Boswell was already looking ahead to 2010. "I would like to answer this question. It’s come up quite a bit today. ‘Leonard Boswell, will you run again?’" Boswell said. "…With no hestitation, yes, I will run again."

Kim Schmett was the Republican who ran against Boswell. This was his brief statement last night to supporters. "It’s been a tough year for Republicans. We ran even with the presidential campaign or maybe even a little bit ahead and you did some really, really great work to help us get there," Schmett said. "We’ve made a lot of really good friends on this campaign and we appreciate all the help that all of you have given us and God bless you all."

Congressman Tom Latham, a Republican from Ames, won re-election, too, in the fourth district. "Certainly I think in this race…when I voted against the Wall-Street (bailout)…was probably a factor in this race, because people understood I was representing them and not the big financial interests out east."

Latham won despite the Democratic tide. "So people went down the ballot and picked different sides in this," Latham says. "I feel extremely good and to have the kind of margin we had was just fabulous and I’m just very, very grateful."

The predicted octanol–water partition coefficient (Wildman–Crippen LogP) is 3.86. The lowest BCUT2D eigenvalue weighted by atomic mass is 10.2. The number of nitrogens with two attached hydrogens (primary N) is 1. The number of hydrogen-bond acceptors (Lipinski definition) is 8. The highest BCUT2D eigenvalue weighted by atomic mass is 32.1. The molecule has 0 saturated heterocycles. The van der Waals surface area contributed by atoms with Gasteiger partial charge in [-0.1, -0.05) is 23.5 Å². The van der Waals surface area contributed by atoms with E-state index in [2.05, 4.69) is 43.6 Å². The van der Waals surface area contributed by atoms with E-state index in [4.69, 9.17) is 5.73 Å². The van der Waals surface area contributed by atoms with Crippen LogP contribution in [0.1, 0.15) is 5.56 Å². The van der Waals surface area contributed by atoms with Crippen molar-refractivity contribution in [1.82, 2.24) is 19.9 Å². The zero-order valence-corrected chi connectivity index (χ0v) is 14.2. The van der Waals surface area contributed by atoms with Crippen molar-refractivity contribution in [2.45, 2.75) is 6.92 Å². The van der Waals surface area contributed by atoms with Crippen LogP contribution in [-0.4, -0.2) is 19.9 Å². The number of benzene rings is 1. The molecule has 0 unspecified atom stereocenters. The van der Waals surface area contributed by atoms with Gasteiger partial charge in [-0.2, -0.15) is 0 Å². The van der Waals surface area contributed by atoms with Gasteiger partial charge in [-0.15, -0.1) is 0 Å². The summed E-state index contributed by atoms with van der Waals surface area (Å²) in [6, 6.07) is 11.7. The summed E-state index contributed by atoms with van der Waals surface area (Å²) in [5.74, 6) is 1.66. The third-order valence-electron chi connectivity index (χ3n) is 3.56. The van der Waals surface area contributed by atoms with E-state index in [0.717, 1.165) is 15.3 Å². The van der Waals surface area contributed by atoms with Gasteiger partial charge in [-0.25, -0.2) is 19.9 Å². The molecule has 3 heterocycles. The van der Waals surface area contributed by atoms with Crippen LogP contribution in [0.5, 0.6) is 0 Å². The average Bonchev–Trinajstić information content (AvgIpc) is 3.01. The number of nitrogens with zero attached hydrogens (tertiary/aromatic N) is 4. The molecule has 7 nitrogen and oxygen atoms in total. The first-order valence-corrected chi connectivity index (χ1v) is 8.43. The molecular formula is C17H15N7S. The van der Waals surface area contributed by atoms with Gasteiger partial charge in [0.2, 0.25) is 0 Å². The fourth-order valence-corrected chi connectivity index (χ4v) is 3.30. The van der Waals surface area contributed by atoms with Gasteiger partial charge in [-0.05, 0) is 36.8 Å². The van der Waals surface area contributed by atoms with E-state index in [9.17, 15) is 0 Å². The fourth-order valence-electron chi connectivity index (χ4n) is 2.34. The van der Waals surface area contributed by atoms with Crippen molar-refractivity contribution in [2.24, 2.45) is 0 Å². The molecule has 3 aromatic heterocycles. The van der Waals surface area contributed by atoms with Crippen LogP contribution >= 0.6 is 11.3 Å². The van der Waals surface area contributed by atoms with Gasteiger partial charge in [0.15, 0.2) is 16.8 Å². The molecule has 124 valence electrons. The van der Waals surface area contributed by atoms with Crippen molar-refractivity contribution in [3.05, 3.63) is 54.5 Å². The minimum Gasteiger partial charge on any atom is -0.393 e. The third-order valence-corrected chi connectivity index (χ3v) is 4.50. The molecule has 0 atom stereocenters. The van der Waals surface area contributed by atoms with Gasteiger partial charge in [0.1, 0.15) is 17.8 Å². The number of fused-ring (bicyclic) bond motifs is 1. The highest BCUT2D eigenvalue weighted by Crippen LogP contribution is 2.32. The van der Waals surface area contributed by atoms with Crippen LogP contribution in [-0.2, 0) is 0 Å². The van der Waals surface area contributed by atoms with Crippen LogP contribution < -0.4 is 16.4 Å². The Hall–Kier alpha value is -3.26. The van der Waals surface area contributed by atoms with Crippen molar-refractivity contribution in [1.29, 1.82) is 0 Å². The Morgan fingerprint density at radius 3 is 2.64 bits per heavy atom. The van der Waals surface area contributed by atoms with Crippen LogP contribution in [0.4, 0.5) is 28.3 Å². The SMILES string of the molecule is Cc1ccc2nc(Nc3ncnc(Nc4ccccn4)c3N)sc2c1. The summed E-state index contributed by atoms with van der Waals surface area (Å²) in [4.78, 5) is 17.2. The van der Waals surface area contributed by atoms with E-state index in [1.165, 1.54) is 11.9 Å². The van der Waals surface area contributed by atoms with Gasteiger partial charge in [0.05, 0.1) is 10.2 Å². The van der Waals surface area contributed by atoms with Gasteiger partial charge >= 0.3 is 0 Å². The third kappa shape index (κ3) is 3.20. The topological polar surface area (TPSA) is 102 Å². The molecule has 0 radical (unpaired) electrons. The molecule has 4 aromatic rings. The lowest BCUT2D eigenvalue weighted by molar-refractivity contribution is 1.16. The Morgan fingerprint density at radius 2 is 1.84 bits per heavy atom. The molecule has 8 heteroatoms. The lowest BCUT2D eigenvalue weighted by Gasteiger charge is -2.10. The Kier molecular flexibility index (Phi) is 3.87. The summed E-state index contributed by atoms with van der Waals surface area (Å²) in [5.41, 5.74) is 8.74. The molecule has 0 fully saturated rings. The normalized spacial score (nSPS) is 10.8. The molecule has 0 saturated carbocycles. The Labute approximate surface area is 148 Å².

Becky Greenwald of Perry, a first time candidate who was Latham’s Democratic challenger, says she’s proud of the campaign she ran. "I knew going in that it’s pretty hard to beat a 14 year incumbent and I’m just very proud of our staff and our supporters," Greenwald says. "I think we ran a good race and just didn’t quite do enough."

Greenwald is holding out the possibility she might run against Latham in 2010. "It’s been a wonderful journey. I don’t regret a moment of it and I’ve met so many wonderful people along the campaign trail and learned so much talking and listening to people that I just want to keep my options open," Greenwald says.

Iowa’s other Republican Congressman, Steve King of Kiron, won another term representing western Iowa’s fifth district, but he wasn’t happy with last night’s Democratic victories. "It looks to me like there’s been a wave of dependency that’s prevailed in the polls across the country," King says. "People apparently think 95 percent of the people can get a tax cut. I don’t know who they think’s going to pay the taxes."

King says government can’t solve everything problem and Americans need to be more self-reliant. "I’m going to have to be an obstructor to the Pelosi agenda. I mean the San Francisco agenda of Pelosi’s has been pushed at us pretty hard in the last two years. Now it will come really come hard," King says. "There’ll be some times when I have to vote against a bill that has a wonderful name but there won’t be much in it that’s good in it for Middle America, or for America for that matter."

King defeated Democratic challenger Rob Hubler, a retired minister from Council Bluffs. "We got out there. We talked to people. We didn’t talk to enough people," Hubler says. "We were underfunded and we didn’t get the help that we needed, nationally and, you know, the results show that."

Just about midnight, Hubler joked that he’d made a big decision about his future. "I’m going to bed tonight and I’m not going to wake up until I wake up," Hubler said. "That’ll be the first time in 23 months that I’ve said that."